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Abstract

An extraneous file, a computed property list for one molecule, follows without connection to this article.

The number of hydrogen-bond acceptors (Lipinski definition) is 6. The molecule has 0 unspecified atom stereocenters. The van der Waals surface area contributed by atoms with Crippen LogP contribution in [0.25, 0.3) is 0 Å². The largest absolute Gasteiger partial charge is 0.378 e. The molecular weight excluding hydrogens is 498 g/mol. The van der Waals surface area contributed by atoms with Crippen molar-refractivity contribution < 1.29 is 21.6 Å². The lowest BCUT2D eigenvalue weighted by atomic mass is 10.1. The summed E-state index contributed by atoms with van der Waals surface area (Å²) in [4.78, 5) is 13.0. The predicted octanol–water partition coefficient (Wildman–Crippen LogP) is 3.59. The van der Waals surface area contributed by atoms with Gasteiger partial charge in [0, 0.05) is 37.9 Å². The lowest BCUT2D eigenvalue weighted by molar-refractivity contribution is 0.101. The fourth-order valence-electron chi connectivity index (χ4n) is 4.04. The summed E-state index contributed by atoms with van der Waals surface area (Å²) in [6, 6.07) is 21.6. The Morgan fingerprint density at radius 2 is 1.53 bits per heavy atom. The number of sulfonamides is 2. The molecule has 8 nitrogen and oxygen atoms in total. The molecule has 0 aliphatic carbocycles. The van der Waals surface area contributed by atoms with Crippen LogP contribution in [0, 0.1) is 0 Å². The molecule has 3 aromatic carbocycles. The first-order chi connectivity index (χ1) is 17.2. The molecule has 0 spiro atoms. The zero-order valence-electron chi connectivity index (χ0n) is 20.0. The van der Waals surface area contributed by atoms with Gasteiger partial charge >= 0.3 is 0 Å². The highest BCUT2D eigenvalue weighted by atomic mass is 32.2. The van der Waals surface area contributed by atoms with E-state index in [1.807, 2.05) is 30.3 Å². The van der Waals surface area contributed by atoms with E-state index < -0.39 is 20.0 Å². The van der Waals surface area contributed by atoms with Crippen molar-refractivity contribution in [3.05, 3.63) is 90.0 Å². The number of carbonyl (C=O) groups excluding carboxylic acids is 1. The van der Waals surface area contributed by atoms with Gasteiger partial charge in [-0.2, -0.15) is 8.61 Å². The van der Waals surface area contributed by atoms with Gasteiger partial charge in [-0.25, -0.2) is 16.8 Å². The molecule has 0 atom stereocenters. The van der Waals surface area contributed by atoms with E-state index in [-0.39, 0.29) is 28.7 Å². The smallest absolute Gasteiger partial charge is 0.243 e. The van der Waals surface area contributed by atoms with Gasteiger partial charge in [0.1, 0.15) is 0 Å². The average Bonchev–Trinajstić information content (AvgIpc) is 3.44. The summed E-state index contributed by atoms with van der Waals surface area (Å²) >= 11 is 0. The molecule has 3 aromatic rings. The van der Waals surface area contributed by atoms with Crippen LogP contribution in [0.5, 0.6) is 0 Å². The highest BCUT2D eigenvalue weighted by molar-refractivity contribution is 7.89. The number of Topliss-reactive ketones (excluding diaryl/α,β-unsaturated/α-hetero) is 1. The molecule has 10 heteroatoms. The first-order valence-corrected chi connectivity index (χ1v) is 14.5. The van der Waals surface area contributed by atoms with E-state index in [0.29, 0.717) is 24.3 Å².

Information describing future asset price distributions is fundamental to nearly all risk management activities. Futures markets are often relied upon to provide information abut the mean of future price distributions, and option markets are often used to recover measures of volatility. In cases where multiple maturities of an underlying asset trade, techniques for inferring implied forward price levels are well-understood, less information is readily accessible about other moments of a future asset price distribution or about the future time path of uncertainty. There is strong and widely-accepted empirical evidence that asset prices do not follow constant volatility models but instead contain intervals of relatively increased and subdued information events (Heynen, et al.). Techniques for recovering implied forward volatility estimates are conceptually equivalent to recovering implied forward price levels, yet little empirical work doing so currently exists. This paper demonstrates a simple technique for inferring implied forward volatilities of asset prices from options data. Using hog futures options market data, the implied term structure of uncertainty is recovered and used to examine the constancy of forecasted volatility, and the expected significance of USDA Hogs and Pigs Report releases. The results indicate a non-constant term structure of uncertainty, yet demonstrate little impact on forecasted volatilities in periods that contain USDA Hogs and Pigs Reports.

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